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Anterior Cruciate Ligament (ACL) Injury: Overview

What is an anterior cruciate ligament (ACL) injury?

The anterior cruciate ligament (ACL) is a commonly injured ligament in the knee. The ACL works to stabilize the knee and plays an especially important role when performing activities which require quickly changing direction, such as soccer, football and basketball.

Athletes who have torn their ACL sometimes report a sensation of their knee “giving out." Short term, this makes it difficult to play sports. Long term, it is believed that this “giving out” causes damage to other structures in the knee, including the cartilage, which can cause arthritis. Doctors at Children’s Hospital Colorado believe that surgical reconstruction is the best treatment for long-term preservation of the knee and for young athletes to make an early return to sports. See what an injury to the ACL looks like.

Who is at risk to injure their ACL?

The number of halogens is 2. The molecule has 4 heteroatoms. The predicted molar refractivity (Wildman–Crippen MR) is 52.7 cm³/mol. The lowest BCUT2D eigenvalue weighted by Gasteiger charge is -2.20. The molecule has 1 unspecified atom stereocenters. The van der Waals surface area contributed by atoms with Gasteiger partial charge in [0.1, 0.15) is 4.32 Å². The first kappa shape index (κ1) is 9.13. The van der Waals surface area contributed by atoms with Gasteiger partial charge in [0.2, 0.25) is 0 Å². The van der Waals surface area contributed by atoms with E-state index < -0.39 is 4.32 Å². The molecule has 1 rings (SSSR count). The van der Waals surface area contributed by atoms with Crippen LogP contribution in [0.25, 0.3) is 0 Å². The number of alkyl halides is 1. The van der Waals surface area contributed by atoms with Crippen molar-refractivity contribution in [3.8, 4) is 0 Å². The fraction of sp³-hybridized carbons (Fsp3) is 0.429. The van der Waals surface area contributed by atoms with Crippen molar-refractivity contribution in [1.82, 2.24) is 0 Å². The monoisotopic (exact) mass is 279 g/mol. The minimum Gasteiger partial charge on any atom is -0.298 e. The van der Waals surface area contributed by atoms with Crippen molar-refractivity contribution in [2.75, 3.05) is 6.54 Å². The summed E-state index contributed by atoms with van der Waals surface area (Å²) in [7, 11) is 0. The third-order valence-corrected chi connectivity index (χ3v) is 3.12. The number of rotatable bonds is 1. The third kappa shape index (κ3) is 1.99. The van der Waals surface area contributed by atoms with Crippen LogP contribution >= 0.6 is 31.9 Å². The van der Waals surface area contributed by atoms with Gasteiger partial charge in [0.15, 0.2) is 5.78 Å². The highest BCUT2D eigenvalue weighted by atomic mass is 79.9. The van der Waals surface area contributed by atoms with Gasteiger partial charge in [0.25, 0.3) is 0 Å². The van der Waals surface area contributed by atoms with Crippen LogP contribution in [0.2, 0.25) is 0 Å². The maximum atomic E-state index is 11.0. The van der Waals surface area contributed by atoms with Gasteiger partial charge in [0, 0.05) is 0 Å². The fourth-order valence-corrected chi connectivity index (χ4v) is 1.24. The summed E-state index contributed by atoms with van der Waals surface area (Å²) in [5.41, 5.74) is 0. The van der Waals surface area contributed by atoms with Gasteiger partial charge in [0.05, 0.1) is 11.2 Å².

Anyone can suffer an ACL injury; however, proper training can help athlete minimize their risk. Females are approximately six times more likely to tear their ACL than males due to reasons ranging from differences in bone structure to muscle imbalances.

Some research shows that females who participate in training programs to help strengthen specific muscles may decrease their risk of ACL injury. Children's Hospital Colorado offers the Sportsmetrics Program, which helps young athletes avoid injuries. Learn more about how we help teens prevent sports injuries.

Helpful resources for ACL injury:

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